Freeman Cebu Business

Beyond the bag initiative

FULL DISCLOSURE - Fidel Abalos - The Freeman

The transmissibility and lethality of COVID-19 made the world trained its sight solely on this malady. Yes, the vaccine is already available. However, as billions will take such vaccines, production alone has become a big challenge. Consequently, a bidding war ensued. As expected, the wealthy countries won while the poor ones had to either wait for their turn or simply pray for the World Health Organization to intervene.

So that, either due to the lack of morally sound ideas or sheer incompetence, some ne’er-do-well leaders came up with highly questionable strategies. They’ve turned what their countries have (like nurses) as commodities and trade them for the supply of vaccines to rich countries which badly need them. Sadly, we are one of these countries (that is, if there are other countries that went for the same stupid strategy).

Though sad, let’s set aside, for the time being, this dreadful tactic and the deafening uproar it generated. Yes, it is so serious to be set aside but let us not be myopic. There is something of global concern too that no vaccine can prevent and no medical treatment can cure. That’s climate change. 

According to credible scientists, climate change does not only refer to rising temperature. Global warming is just one aspect of it. It talks about extreme weather that is caused largely by carbon dioxide emissions out of the production of fossil fuel and the use of it. 

So that, recently, areas (like Texas, USA) where extremely cold winters are rarely experienced are now covered with several inches of snow. Ironically, just over a month ago, California, USA had to contend with wildfires due to an extremely hot climate. Unsparingly too, just late last year, we were also visited by several supercharged typhoons that came in rapid succession.

One may say, we don’t produce much fossil fuel, so, we aren’t guilty of it. Honestly, we, the global citizens, are all guilty of it. There are just so many of them to enumerate. However, in the interest of space, let us just talk of something we use every day, plastic shopping bags. Just in case you missed it in your science class, plastic bags come from fossil fuel. And if in case you further missed it, according to the United Nations Environment Program, we produce about 300 million tons (almost the weight of the entire human population) of plastic wastes annually.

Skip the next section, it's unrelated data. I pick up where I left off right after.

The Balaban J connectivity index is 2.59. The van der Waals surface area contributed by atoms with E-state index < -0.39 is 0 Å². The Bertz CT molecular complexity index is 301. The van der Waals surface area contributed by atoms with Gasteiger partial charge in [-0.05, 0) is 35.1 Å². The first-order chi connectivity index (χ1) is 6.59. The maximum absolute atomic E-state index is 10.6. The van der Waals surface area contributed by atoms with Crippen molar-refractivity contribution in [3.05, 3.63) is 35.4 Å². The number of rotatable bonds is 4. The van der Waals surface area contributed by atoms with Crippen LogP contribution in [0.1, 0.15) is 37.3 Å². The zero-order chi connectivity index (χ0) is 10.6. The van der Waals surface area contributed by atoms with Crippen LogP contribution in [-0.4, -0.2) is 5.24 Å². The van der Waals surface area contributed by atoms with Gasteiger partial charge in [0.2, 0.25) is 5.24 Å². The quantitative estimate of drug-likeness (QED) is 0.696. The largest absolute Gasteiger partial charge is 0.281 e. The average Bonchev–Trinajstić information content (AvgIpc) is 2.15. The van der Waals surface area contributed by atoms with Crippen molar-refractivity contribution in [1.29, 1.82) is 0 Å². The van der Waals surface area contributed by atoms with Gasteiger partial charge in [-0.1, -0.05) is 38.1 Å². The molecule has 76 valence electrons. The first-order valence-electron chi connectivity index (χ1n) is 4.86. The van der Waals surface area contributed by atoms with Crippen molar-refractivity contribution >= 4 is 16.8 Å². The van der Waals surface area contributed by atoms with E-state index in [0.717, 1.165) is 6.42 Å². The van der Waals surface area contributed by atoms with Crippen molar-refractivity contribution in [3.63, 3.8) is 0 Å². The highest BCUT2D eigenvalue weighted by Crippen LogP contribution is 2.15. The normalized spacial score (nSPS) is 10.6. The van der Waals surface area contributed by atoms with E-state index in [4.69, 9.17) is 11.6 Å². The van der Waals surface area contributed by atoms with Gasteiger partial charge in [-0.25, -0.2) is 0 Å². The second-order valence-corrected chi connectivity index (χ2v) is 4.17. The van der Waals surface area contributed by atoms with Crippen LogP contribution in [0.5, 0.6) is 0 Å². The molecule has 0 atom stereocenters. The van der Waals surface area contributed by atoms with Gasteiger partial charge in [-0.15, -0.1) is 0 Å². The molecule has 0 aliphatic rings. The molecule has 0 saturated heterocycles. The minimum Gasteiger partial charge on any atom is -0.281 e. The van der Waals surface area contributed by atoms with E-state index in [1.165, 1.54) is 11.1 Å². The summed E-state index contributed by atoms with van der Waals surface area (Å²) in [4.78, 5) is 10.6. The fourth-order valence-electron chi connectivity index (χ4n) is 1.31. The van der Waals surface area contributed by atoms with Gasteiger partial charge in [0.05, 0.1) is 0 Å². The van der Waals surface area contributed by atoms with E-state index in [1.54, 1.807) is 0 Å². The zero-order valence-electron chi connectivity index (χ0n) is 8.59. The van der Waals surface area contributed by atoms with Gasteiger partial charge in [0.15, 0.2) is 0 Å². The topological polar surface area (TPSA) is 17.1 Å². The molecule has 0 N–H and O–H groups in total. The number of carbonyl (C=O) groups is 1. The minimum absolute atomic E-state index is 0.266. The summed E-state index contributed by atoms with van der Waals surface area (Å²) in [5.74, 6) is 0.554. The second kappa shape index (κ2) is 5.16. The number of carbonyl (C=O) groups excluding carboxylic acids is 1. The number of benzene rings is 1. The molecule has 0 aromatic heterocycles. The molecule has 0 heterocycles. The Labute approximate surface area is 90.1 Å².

To address this concern, “The Beyond the Bag Initiative” was launched. With founding members, CVS Health, Target and Walmart, this initiative “aims to reinvent the single-use plastic retail bag, with the goal of identifying, testing and implementing viable design solutions and models that more sustainably serve the purpose of the current retail bag.” To accelerate innovation, the group launched the “Beyond the Bag Challenge” that attracted more than 450 innovators worldwide. 

Out of these innovators, nine (9) winners were picked just this week. Three winners for each of the following categories:   innovative materials, enabling technology and reuse & refill. While the first two categories entail a lot of cost as modern technology is very much part of it, that of the last category isn’t. For one, the use of reusable bags already existed and largely embraced. The only thing that separates it from what we have is the system and infrastructure that one of the winners, “GOATOTE”, is using. 

With a tagline, “where every use is a reuse”, GOATOTE is a “reusable bag system that gives you access to clean reusable bags no matter how, when, or where you shop.” Its kiosk system allows consumers to access clean, reusable bags anywhere a kiosk is found.

It comes very handy because through a mobile app, anyone can just use his smartphone to access GOATOTE kiosks and return bags within 30 days. Then, GOATOTE collects, disinfects and quality checks bags before entering circulation again.  

With kiosks just like the size of trash bins, these can be spread throughout a certain community for easy collection of used bags, then, to commercial areas for shoppers’ easy access. In us, the local government units (LGUs) may take the lead. At the very least, LGUs will be able to reduce their non-biodegradable wastes, thus, saving on landfill space and labor costs. 

If there is someone who has that entrepreneurial itch, it can be a profitable undertaking too.  After all, saving planet earth isn’t a bad money-making idea.

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